You might remember this neat ad for Max Factor's Italian Touch that I featured in the summer exhibition.
I also mentioned there was a really cool bust used as a store prop floating about on E-bay, but that it was pricey. Well, as it turns out I didn't have to worry about the cost because a certain very thoughtful and generous husband purchased it for me! I really don't have anything like this in the Museum's collection and I was so happy he snagged it for me. As far as store advertising goes it's pretty unique.
I've named him Enrico. :)
I love the sphinxes on each shoulder! Perhaps they were borrowed from the Augustus of Prima Porta.
I couldn't find a complete history of the campaign but it must have been quite large, given that I've seen ads in various languages. In addition to plain old English, I also came across French:
(image from hprints.com)
Italian (of course...additionally, Italian film star Virna Lisi starred as the model, which further demonstrates how calculated the campaign was):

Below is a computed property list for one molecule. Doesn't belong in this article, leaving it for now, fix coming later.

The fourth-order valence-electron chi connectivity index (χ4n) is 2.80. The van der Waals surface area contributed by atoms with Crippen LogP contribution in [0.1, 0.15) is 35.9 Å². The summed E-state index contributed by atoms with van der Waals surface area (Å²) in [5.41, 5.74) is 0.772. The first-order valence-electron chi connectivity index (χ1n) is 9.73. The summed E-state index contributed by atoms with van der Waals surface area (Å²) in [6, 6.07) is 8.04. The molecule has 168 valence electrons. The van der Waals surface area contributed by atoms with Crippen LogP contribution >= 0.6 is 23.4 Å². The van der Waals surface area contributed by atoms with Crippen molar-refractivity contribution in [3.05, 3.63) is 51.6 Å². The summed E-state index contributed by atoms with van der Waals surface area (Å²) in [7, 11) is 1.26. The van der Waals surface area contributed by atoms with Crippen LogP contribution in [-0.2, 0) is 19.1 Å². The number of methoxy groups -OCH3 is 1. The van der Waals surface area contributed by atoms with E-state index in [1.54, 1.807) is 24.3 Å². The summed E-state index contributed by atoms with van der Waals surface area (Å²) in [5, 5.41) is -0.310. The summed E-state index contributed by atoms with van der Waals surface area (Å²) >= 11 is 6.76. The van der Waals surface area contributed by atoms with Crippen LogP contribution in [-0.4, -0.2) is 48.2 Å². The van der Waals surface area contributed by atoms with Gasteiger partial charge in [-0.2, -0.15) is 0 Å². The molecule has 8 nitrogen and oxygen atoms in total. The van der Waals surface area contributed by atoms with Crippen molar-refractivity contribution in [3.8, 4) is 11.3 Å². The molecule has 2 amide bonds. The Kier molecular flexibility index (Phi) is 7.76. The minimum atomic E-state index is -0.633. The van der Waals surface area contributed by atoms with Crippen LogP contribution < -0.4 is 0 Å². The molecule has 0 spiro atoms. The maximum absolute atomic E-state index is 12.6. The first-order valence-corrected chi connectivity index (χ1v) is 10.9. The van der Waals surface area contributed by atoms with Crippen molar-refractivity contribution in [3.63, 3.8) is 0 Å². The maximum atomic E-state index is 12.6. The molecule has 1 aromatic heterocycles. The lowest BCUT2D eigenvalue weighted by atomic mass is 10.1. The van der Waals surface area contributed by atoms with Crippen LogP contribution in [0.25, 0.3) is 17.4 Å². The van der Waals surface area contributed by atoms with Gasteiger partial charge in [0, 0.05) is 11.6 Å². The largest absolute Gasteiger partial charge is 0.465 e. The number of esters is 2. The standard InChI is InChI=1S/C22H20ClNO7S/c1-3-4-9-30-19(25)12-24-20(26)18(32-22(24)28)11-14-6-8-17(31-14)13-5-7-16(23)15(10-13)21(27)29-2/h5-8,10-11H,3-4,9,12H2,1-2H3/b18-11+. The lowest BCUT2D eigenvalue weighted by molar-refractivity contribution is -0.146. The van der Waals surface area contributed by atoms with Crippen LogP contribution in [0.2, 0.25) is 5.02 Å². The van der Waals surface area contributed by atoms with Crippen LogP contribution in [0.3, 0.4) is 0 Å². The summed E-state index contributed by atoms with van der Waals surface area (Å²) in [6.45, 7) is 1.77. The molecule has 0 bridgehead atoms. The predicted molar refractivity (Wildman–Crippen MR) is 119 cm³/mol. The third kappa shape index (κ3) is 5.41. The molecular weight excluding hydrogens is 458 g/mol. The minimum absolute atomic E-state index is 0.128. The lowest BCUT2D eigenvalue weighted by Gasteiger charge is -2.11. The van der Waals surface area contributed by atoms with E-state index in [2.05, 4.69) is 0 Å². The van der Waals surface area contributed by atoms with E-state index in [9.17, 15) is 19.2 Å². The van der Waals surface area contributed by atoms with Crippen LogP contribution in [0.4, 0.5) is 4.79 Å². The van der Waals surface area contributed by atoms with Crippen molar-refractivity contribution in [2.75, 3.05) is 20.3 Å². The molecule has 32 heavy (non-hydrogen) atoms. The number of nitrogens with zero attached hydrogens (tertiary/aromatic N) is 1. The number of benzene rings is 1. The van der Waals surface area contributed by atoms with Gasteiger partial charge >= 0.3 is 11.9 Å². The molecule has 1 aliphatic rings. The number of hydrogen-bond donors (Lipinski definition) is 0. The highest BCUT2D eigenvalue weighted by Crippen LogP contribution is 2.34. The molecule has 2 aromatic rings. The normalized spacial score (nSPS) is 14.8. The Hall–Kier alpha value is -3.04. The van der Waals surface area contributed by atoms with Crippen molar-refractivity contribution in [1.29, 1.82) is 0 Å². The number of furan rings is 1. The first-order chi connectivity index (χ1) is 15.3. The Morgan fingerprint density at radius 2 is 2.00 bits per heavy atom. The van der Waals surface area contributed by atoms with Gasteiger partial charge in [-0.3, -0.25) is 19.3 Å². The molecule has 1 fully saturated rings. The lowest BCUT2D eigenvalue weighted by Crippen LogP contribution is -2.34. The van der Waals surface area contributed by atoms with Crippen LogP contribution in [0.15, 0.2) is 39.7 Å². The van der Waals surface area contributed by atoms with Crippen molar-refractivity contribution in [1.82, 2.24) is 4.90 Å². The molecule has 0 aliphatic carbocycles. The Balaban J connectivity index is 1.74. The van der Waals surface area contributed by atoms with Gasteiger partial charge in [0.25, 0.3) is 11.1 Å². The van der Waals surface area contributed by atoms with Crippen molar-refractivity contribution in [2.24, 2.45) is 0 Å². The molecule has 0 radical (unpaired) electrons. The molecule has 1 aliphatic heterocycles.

(image from delcampe.net)
And Dutch. This is particularly fascinating given that the e-bay seller Enrico was purchased from was located in the Netherlands. I also would have loved to get my hands on the little set pictured in these ads to round out a sort of capsule collection of the Italian Touch campaign, but I'm pretty satisfied with the bust.
(image from invaluable.com)
I also found these two English-language ads from Canada and Singapore.
(image from middlebrowcanada.com)
I couldn't remove the watermark from this but you get the gist.
(image from eresources.nlb.gov.sg)
In the U.S., a new shade called Roman Touch was available in several products in addition to the Italian Touch collection.
(image from news.google.com)
(image from arch.torranceca.gov)
All in all, I think this is one of the strangest, yet well-planned advertising campaigns for a vintage collection I've come across. Normally I'd be creeped out by the idea of statues coming to life, but in this case I think the offbeat nature of it is quite amusing. And based on what Museum Advisory Committee member Sailor Babo has told me about his conversations with him, Enrico is totally harmless and has lots of interesting stories.
What do you think about this latest Museum gift? Big huge thanks to my awesome and supportive husband. :)